In The Politics of Autism, I explain that pediatricians often dismiss early parental concerns about possible autism and that many diagnoses come relatively.
At Focus on Autism and Other Developmental Disabilities, Donald P. Oswald and colleagues have an article titled "Parental Report of the Diagnostic Process and Outcome: ASD Compared With Other Developmental Disabilities." The abstract:
Parents report that the process of getting an autism spectrum disorder (ASD) diagnosis is arduous, lengthy, and fraught with difficulties. This analysis of the Pathways survey data set examined the experiences of parents who said, at the time of the survey, that their child currently had ASD compared with parents who said, at the time of the survey, that their child currently had some other developmental disability. Despite substantially earlier parental concerns about their child’s development, the ASD group (n = 1,420) received their current diagnosis about 7 months later (M age at diagnosis = 62.8 months, SE = 1.62) on average, than did children in the group diagnosed with other developmental delay (n = 2,098, M age at diagnosis = 55.4 months, SE = 2.13). Parents in the “Current ASD” group were more likely to report that the health professional said nothing was wrong or that the child might “grow out of it,” emphasizing a common parental complaint. Continued efforts to improve parents’ experience of the diagnostic process are warranted.From the article:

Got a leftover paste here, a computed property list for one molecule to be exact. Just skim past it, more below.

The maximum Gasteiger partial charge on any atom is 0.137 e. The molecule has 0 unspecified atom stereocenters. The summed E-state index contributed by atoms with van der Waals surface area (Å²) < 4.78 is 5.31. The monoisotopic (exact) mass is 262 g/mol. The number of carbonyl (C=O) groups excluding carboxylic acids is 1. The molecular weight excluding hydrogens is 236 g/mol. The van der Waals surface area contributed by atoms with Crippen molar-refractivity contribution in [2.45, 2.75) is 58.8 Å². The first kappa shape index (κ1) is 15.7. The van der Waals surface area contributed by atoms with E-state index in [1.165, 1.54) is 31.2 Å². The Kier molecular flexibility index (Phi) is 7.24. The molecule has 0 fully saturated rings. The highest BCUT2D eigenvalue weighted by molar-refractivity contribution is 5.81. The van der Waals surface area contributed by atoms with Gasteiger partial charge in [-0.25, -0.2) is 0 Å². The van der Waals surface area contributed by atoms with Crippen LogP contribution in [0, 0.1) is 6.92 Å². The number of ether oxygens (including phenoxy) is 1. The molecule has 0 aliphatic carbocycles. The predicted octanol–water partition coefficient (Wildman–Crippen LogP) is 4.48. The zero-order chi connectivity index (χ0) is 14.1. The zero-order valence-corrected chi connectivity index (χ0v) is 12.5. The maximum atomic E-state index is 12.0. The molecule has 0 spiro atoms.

The fact that higher income families were more likely to have a child in the “Current ASD” group should not be considered evidence for prevalence differences based on socioeconomic status (SES); Kanner’s (1943) original hypothesis that autism was associated with parental intelligence (and education) has been dismissed based on abundant epidemiological data (beginning with Schain & Yannet, 1960, but demonstrated most conclusively in Schopler, Andrews, & Strupp, 1979). However, the finding does raise questions about differential access to adequate diagnostic assessment services, based on family income or parent education. Although this finding is somewhat peripheral to the primary questions of interest in the present study, it may serve notice that such differential access issues have not been eliminated.